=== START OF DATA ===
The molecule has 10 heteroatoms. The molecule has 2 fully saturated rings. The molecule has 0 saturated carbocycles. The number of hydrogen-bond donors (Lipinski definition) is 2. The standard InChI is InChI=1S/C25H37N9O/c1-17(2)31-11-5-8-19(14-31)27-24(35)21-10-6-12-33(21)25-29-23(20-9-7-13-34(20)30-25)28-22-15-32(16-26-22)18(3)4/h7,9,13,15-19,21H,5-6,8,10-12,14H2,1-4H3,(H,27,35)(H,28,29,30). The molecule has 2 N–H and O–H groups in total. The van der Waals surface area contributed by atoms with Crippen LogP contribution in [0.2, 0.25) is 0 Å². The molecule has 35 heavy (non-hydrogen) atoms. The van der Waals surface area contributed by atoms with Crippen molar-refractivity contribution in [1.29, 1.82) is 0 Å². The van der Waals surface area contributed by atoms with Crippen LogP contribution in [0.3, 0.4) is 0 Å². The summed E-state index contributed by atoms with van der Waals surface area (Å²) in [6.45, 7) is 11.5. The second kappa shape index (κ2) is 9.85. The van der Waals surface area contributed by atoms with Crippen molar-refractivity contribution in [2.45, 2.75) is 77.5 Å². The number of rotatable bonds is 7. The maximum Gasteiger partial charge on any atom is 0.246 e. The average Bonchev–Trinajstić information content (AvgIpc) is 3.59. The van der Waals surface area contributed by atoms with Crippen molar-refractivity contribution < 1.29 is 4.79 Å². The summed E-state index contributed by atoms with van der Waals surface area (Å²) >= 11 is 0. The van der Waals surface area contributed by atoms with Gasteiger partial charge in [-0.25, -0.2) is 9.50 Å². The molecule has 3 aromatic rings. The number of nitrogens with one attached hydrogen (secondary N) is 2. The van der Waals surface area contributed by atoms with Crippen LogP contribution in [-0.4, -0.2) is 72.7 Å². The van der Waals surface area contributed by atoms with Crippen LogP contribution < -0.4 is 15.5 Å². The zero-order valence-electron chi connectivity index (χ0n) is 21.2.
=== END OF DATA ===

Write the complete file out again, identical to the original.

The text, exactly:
The molecule has 10 heteroatoms. The molecule has 2 fully saturated rings. The molecule has 0 saturated carbocycles. The number of hydrogen-bond donors (Lipinski definition) is 2. The standard InChI is InChI=1S/C25H37N9O/c1-17(2)31-11-5-8-19(14-31)27-24(35)21-10-6-12-33(21)25-29-23(20-9-7-13-34(20)30-25)28-22-15-32(16-26-22)18(3)4/h7,9,13,15-19,21H,5-6,8,10-12,14H2,1-4H3,(H,27,35)(H,28,29,30). The molecule has 2 N–H and O–H groups in total. The van der Waals surface area contributed by atoms with Crippen LogP contribution in [0.2, 0.25) is 0 Å². The molecule has 35 heavy (non-hydrogen) atoms. The van der Waals surface area contributed by atoms with Crippen molar-refractivity contribution in [1.29, 1.82) is 0 Å². The van der Waals surface area contributed by atoms with Crippen LogP contribution in [0.3, 0.4) is 0 Å². The summed E-state index contributed by atoms with van der Waals surface area (Å²) in [6.45, 7) is 11.5. The second kappa shape index (κ2) is 9.85. The van der Waals surface area contributed by atoms with Crippen molar-refractivity contribution in [2.45, 2.75) is 77.5 Å². The number of rotatable bonds is 7. The maximum Gasteiger partial charge on any atom is 0.246 e. The average Bonchev–Trinajstić information content (AvgIpc) is 3.59. The van der Waals surface area contributed by atoms with Crippen molar-refractivity contribution < 1.29 is 4.79 Å². The summed E-state index contributed by atoms with van der Waals surface area (Å²) >= 11 is 0. The van der Waals surface area contributed by atoms with Gasteiger partial charge in [-0.25, -0.2) is 9.50 Å². The molecule has 3 aromatic rings. The number of nitrogens with one attached hydrogen (secondary N) is 2. The van der Waals surface area contributed by atoms with Crippen LogP contribution in [-0.4, -0.2) is 72.7 Å². The van der Waals surface area contributed by atoms with Crippen LogP contribution < -0.4 is 15.5 Å². The zero-order valence-electron chi connectivity index (χ0n) is 21.2.